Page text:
Coding in Python/YAML#
In the docs, you often see two coding styles when describing a Jina project:
Flows, Deployments and Executors are all written in Python files, and the entrypoint is via Python.
Executors are written in Python files, and the Deployment or Flow are defined in a YAML file. The entrypoint can still be used via Python or the Jina CLI
jina deployment --uses deployment.ymlor
jina flow --uses flow.yml.
from jina import Executor, requests from docarray import DocList from docarray.documents import TextDoc class FooExec(Executor): @requests async def add_text(self, docs: DocList[TextDoc], **kwargs) -> DocList[TextDoc]: for d in docs: d.text += 'hello, world!' class BarExec(Executor): @requests async def add_text(self, docs: DocList[TextDoc], **kwargs) -> DocList[TextDoc]: for d in docs: d.text += 'goodbye!'
jtype: Flow with: port: 12345 executors: - uses: FooExec replicas: 3 py_modules: executor.py - uses: BarExec replicas: 2 py_modules: executor.py
jina flow --uses flow.yml
In general, the YAML style can be used to represent and configure a Flow or Deployment which are the objects orchestrating the serving of Executors and applications. The YAMLish style separates the Flow or Deployment representation from the Executor logic code. It is more flexible to configure and should be used for more complex projects in production. In many integrations such as JCloud and Kubernetes, YAMLish is preferred.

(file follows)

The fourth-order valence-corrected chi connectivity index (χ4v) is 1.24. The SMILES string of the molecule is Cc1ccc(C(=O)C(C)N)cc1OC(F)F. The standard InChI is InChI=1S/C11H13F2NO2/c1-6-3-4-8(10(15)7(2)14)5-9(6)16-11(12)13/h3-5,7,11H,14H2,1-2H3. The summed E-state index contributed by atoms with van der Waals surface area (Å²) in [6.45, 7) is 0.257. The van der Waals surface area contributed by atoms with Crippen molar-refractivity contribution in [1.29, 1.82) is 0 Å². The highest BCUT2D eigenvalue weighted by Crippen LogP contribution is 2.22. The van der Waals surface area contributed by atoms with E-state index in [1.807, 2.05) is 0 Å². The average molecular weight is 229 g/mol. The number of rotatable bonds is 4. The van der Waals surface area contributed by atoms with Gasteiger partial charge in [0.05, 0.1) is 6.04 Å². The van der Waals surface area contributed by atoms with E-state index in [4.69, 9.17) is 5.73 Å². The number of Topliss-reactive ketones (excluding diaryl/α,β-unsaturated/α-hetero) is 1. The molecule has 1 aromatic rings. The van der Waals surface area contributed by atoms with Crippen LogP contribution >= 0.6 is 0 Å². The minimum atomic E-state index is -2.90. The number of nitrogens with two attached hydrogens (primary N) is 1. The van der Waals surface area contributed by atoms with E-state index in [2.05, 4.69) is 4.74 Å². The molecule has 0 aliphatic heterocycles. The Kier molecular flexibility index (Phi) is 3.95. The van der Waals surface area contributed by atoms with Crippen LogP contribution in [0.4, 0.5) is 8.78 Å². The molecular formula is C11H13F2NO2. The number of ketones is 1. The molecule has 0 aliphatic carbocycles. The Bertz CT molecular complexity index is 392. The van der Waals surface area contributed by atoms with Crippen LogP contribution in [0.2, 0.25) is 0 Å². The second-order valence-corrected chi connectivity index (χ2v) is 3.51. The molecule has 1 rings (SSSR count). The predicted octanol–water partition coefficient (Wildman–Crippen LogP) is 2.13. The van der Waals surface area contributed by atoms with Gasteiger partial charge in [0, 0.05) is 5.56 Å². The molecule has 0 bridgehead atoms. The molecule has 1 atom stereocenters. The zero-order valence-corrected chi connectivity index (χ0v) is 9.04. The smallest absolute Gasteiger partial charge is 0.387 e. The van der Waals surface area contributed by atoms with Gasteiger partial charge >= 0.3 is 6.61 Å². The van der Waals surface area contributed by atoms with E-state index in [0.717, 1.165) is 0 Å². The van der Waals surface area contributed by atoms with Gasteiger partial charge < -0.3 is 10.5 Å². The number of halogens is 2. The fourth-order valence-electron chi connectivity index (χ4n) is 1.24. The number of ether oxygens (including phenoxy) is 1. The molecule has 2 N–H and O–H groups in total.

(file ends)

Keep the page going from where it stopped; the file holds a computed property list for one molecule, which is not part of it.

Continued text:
Note that the two coding styles can be converted to each other easily. To load a Flow YAML into Python and run it:
from jina import Flow f = Flow.load_config('flow.yml') with f: f.block()
To dump a Flow into YAML:
from jina import Flow Flow().add(uses=FooExec, replicas=3).add(uses=BarExec, replicas=2).save_config( 'flow.yml' )
Hint: YAML and Python duality (with, add, uses_with)
If you are used to the Pythonic way of building Deployments and Flows, and then you need to start working with YAML, a good way to think about this translation is to think of YAML as a direct translation of what you would type in Python.
with clause is like an instantiation of an object, be it a Flow, Deployment or Executor (a call to its constructor).
And when a Flow has a list of Executors, each entry on the list is a call to the Flow’s
add() method. This is why Deployments and Flows sometimes need the argument
uses_with to override the Executor’s defaults.